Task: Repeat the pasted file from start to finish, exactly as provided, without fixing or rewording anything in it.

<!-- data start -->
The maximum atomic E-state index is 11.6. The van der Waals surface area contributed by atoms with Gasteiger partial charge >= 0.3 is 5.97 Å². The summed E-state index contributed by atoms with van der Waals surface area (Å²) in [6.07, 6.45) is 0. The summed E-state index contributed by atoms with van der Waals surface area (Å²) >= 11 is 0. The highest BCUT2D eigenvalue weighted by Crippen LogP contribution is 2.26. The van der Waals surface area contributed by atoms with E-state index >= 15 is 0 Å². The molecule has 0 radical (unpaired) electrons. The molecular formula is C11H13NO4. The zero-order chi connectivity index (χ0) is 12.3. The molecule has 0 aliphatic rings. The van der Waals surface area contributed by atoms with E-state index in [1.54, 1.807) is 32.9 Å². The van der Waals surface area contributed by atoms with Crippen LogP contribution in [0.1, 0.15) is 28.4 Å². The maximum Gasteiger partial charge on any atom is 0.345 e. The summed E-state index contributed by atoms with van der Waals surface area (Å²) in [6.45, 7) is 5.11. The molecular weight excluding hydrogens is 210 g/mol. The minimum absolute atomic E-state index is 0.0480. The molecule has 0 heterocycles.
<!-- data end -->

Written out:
The maximum atomic E-state index is 11.6. The van der Waals surface area contributed by atoms with Gasteiger partial charge >= 0.3 is 5.97 Å². The summed E-state index contributed by atoms with van der Waals surface area (Å²) in [6.07, 6.45) is 0. The summed E-state index contributed by atoms with van der Waals surface area (Å²) >= 11 is 0. The highest BCUT2D eigenvalue weighted by Crippen LogP contribution is 2.26. The van der Waals surface area contributed by atoms with E-state index >= 15 is 0 Å². The molecule has 0 radical (unpaired) electrons. The molecular formula is C11H13NO4. The zero-order chi connectivity index (χ0) is 12.3. The molecule has 0 aliphatic rings. The van der Waals surface area contributed by atoms with E-state index in [1.54, 1.807) is 32.9 Å². The van der Waals surface area contributed by atoms with Crippen LogP contribution in [0.1, 0.15) is 28.4 Å². The maximum Gasteiger partial charge on any atom is 0.345 e. The summed E-state index contributed by atoms with van der Waals surface area (Å²) in [6.45, 7) is 5.11. The molecular weight excluding hydrogens is 210 g/mol. The minimum absolute atomic E-state index is 0.0480. The molecule has 0 heterocycles.